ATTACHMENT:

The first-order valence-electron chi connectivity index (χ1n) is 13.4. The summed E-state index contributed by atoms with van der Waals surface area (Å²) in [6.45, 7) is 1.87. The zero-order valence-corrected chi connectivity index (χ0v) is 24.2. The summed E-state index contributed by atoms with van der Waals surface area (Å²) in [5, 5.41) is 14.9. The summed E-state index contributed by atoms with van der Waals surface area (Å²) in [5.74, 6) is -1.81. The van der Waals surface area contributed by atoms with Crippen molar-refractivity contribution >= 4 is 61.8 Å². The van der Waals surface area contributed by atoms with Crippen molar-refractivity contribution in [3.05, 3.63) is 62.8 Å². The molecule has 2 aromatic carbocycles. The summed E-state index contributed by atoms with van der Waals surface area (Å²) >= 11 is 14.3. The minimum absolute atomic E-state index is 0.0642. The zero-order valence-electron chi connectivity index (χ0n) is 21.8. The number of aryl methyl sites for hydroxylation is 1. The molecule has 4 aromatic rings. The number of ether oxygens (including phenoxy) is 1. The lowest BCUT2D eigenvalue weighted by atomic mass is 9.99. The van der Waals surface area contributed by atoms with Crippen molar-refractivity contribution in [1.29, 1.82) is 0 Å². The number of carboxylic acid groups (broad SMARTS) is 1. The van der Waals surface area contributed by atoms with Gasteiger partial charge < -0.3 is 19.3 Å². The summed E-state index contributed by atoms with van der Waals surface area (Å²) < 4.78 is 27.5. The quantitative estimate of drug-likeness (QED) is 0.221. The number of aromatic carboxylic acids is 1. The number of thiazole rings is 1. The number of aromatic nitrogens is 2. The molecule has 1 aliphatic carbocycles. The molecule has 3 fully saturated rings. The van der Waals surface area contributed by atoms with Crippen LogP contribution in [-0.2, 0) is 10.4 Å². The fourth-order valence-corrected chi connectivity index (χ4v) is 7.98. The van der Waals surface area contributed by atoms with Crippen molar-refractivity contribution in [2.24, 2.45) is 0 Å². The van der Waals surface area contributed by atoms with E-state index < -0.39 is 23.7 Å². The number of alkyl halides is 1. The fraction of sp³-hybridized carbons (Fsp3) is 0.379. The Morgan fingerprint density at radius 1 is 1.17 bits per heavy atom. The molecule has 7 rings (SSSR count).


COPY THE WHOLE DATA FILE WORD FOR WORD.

The first-order valence-electron chi connectivity index (χ1n) is 13.4. The summed E-state index contributed by atoms with van der Waals surface area (Å²) in [6.45, 7) is 1.87. The zero-order valence-corrected chi connectivity index (χ0v) is 24.2. The summed E-state index contributed by atoms with van der Waals surface area (Å²) in [5, 5.41) is 14.9. The summed E-state index contributed by atoms with van der Waals surface area (Å²) in [5.74, 6) is -1.81. The van der Waals surface area contributed by atoms with Crippen molar-refractivity contribution >= 4 is 61.8 Å². The van der Waals surface area contributed by atoms with Crippen molar-refractivity contribution in [3.05, 3.63) is 62.8 Å². The molecule has 2 aromatic carbocycles. The summed E-state index contributed by atoms with van der Waals surface area (Å²) >= 11 is 14.3. The minimum absolute atomic E-state index is 0.0642. The zero-order valence-electron chi connectivity index (χ0n) is 21.8. The number of aryl methyl sites for hydroxylation is 1. The molecule has 4 aromatic rings. The number of ether oxygens (including phenoxy) is 1. The lowest BCUT2D eigenvalue weighted by atomic mass is 9.99. The van der Waals surface area contributed by atoms with Crippen molar-refractivity contribution in [1.29, 1.82) is 0 Å². The number of carboxylic acid groups (broad SMARTS) is 1. The van der Waals surface area contributed by atoms with Gasteiger partial charge < -0.3 is 19.3 Å². The summed E-state index contributed by atoms with van der Waals surface area (Å²) < 4.78 is 27.5. The quantitative estimate of drug-likeness (QED) is 0.221. The number of aromatic carboxylic acids is 1. The number of thiazole rings is 1. The number of aromatic nitrogens is 2. The molecule has 1 aliphatic carbocycles. The molecule has 3 fully saturated rings. The van der Waals surface area contributed by atoms with Crippen LogP contribution in [-0.2, 0) is 10.4 Å². The fourth-order valence-corrected chi connectivity index (χ4v) is 7.98. The van der Waals surface area contributed by atoms with Crippen molar-refractivity contribution in [2.24, 2.45) is 0 Å². The van der Waals surface area contributed by atoms with E-state index < -0.39 is 23.7 Å². The number of alkyl halides is 1. The fraction of sp³-hybridized carbons (Fsp3) is 0.379. The Morgan fingerprint density at radius 1 is 1.17 bits per heavy atom. The molecule has 7 rings (SSSR count).